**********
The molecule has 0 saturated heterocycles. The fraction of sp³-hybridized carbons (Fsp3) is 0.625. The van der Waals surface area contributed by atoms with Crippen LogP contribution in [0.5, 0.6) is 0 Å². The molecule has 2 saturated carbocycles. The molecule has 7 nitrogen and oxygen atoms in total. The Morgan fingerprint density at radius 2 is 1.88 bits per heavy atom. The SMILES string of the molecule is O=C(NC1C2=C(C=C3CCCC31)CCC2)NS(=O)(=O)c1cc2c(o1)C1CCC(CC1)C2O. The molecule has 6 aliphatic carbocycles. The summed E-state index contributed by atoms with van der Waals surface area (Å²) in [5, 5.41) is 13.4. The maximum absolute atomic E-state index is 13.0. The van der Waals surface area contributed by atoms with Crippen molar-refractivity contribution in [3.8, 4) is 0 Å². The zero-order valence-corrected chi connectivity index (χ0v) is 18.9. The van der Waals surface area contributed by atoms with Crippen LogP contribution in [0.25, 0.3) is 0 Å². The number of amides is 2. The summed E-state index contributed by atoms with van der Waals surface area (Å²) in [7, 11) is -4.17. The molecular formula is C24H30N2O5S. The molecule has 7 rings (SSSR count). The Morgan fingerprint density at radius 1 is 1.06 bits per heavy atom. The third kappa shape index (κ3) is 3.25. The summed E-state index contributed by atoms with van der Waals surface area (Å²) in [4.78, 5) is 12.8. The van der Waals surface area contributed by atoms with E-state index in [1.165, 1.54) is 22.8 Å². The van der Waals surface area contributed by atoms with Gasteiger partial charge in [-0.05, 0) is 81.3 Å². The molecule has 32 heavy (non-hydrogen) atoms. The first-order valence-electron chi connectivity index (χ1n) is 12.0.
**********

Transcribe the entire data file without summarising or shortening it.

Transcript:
The molecule has 0 saturated heterocycles. The fraction of sp³-hybridized carbons (Fsp3) is 0.625. The van der Waals surface area contributed by atoms with Crippen LogP contribution in [0.5, 0.6) is 0 Å². The molecule has 2 saturated carbocycles. The molecule has 7 nitrogen and oxygen atoms in total. The Morgan fingerprint density at radius 2 is 1.88 bits per heavy atom. The SMILES string of the molecule is O=C(NC1C2=C(C=C3CCCC31)CCC2)NS(=O)(=O)c1cc2c(o1)C1CCC(CC1)C2O. The molecule has 6 aliphatic carbocycles. The summed E-state index contributed by atoms with van der Waals surface area (Å²) in [5, 5.41) is 13.4. The maximum absolute atomic E-state index is 13.0. The van der Waals surface area contributed by atoms with Crippen molar-refractivity contribution in [3.8, 4) is 0 Å². The zero-order valence-corrected chi connectivity index (χ0v) is 18.9. The van der Waals surface area contributed by atoms with Crippen LogP contribution in [0.25, 0.3) is 0 Å². The number of amides is 2. The summed E-state index contributed by atoms with van der Waals surface area (Å²) in [7, 11) is -4.17. The molecular formula is C24H30N2O5S. The molecule has 7 rings (SSSR count). The Morgan fingerprint density at radius 1 is 1.06 bits per heavy atom. The third kappa shape index (κ3) is 3.25. The summed E-state index contributed by atoms with van der Waals surface area (Å²) in [4.78, 5) is 12.8. The van der Waals surface area contributed by atoms with E-state index in [1.165, 1.54) is 22.8 Å². The van der Waals surface area contributed by atoms with Gasteiger partial charge in [-0.05, 0) is 81.3 Å². The molecule has 32 heavy (non-hydrogen) atoms. The first-order valence-electron chi connectivity index (χ1n) is 12.0.